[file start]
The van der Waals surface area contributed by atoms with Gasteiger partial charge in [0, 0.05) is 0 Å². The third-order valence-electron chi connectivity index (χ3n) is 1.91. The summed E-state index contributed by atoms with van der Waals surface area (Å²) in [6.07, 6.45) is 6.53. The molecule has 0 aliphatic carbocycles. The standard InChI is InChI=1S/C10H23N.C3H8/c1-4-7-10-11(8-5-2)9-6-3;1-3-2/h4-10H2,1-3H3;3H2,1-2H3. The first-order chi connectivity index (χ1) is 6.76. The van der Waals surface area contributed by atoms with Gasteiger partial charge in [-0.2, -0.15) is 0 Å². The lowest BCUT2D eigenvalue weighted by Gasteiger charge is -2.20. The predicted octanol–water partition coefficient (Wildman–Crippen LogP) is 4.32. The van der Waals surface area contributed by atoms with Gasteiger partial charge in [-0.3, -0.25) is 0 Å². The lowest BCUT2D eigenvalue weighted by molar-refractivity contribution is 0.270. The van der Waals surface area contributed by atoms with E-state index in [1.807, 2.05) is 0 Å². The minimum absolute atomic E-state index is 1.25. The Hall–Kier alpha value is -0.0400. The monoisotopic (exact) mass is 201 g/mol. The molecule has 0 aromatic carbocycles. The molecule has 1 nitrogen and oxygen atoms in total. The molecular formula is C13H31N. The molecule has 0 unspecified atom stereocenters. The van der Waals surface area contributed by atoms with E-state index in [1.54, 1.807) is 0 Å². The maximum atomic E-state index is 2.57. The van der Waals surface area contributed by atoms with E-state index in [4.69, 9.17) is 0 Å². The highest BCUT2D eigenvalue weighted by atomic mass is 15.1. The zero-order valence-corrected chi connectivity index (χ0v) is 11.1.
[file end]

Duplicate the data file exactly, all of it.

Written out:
The van der Waals surface area contributed by atoms with Gasteiger partial charge in [0, 0.05) is 0 Å². The third-order valence-electron chi connectivity index (χ3n) is 1.91. The summed E-state index contributed by atoms with van der Waals surface area (Å²) in [6.07, 6.45) is 6.53. The molecule has 0 aliphatic carbocycles. The standard InChI is InChI=1S/C10H23N.C3H8/c1-4-7-10-11(8-5-2)9-6-3;1-3-2/h4-10H2,1-3H3;3H2,1-2H3. The first-order chi connectivity index (χ1) is 6.76. The van der Waals surface area contributed by atoms with Gasteiger partial charge in [-0.2, -0.15) is 0 Å². The lowest BCUT2D eigenvalue weighted by Gasteiger charge is -2.20. The predicted octanol–water partition coefficient (Wildman–Crippen LogP) is 4.32. The van der Waals surface area contributed by atoms with Gasteiger partial charge in [-0.3, -0.25) is 0 Å². The lowest BCUT2D eigenvalue weighted by molar-refractivity contribution is 0.270. The van der Waals surface area contributed by atoms with E-state index in [1.807, 2.05) is 0 Å². The minimum absolute atomic E-state index is 1.25. The Hall–Kier alpha value is -0.0400. The monoisotopic (exact) mass is 201 g/mol. The molecule has 0 aromatic carbocycles. The molecule has 1 nitrogen and oxygen atoms in total. The molecular formula is C13H31N. The molecule has 0 unspecified atom stereocenters. The van der Waals surface area contributed by atoms with E-state index in [1.54, 1.807) is 0 Å². The maximum atomic E-state index is 2.57. The van der Waals surface area contributed by atoms with E-state index in [4.69, 9.17) is 0 Å². The highest BCUT2D eigenvalue weighted by atomic mass is 15.1. The zero-order valence-corrected chi connectivity index (χ0v) is 11.1.